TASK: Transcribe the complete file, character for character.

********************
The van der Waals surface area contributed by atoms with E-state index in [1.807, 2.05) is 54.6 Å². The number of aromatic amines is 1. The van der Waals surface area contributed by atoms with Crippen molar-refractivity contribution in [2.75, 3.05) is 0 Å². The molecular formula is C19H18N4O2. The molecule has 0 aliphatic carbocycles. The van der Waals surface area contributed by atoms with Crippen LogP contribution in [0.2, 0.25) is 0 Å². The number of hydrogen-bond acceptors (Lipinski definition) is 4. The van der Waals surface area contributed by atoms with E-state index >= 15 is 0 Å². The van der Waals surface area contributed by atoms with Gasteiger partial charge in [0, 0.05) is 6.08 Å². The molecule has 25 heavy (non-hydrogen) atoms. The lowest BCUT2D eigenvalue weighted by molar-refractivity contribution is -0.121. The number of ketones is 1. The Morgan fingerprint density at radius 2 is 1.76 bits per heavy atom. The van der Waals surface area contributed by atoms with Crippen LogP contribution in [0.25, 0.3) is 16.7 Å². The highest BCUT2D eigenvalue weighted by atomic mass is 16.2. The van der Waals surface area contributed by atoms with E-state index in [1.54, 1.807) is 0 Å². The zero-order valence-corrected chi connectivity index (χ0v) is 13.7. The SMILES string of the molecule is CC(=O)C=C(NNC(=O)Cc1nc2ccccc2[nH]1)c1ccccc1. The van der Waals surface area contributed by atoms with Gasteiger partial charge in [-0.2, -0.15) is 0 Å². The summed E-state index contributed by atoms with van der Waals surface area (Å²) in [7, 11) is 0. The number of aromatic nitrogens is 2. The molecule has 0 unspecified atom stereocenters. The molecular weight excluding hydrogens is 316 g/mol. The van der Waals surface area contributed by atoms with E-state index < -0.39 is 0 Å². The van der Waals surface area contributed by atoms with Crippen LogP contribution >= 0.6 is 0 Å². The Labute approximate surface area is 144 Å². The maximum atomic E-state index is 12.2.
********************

The van der Waals surface area contributed by atoms with E-state index in [1.807, 2.05) is 54.6 Å². The number of aromatic amines is 1. The van der Waals surface area contributed by atoms with Crippen molar-refractivity contribution in [2.75, 3.05) is 0 Å². The molecular formula is C19H18N4O2. The molecule has 0 aliphatic carbocycles. The van der Waals surface area contributed by atoms with Crippen LogP contribution in [0.2, 0.25) is 0 Å². The number of hydrogen-bond acceptors (Lipinski definition) is 4. The van der Waals surface area contributed by atoms with E-state index >= 15 is 0 Å². The van der Waals surface area contributed by atoms with Gasteiger partial charge in [0, 0.05) is 6.08 Å². The molecule has 25 heavy (non-hydrogen) atoms. The lowest BCUT2D eigenvalue weighted by molar-refractivity contribution is -0.121. The number of ketones is 1. The Morgan fingerprint density at radius 2 is 1.76 bits per heavy atom. The van der Waals surface area contributed by atoms with Crippen LogP contribution in [0.25, 0.3) is 16.7 Å². The highest BCUT2D eigenvalue weighted by atomic mass is 16.2. The van der Waals surface area contributed by atoms with E-state index in [1.54, 1.807) is 0 Å². The zero-order valence-corrected chi connectivity index (χ0v) is 13.7. The SMILES string of the molecule is CC(=O)C=C(NNC(=O)Cc1nc2ccccc2[nH]1)c1ccccc1. The van der Waals surface area contributed by atoms with Gasteiger partial charge in [-0.2, -0.15) is 0 Å². The summed E-state index contributed by atoms with van der Waals surface area (Å²) in [7, 11) is 0. The number of aromatic nitrogens is 2. The molecule has 0 unspecified atom stereocenters. The molecular weight excluding hydrogens is 316 g/mol. The van der Waals surface area contributed by atoms with E-state index < -0.39 is 0 Å². The van der Waals surface area contributed by atoms with Crippen LogP contribution >= 0.6 is 0 Å². The Labute approximate surface area is 144 Å². The maximum atomic E-state index is 12.2.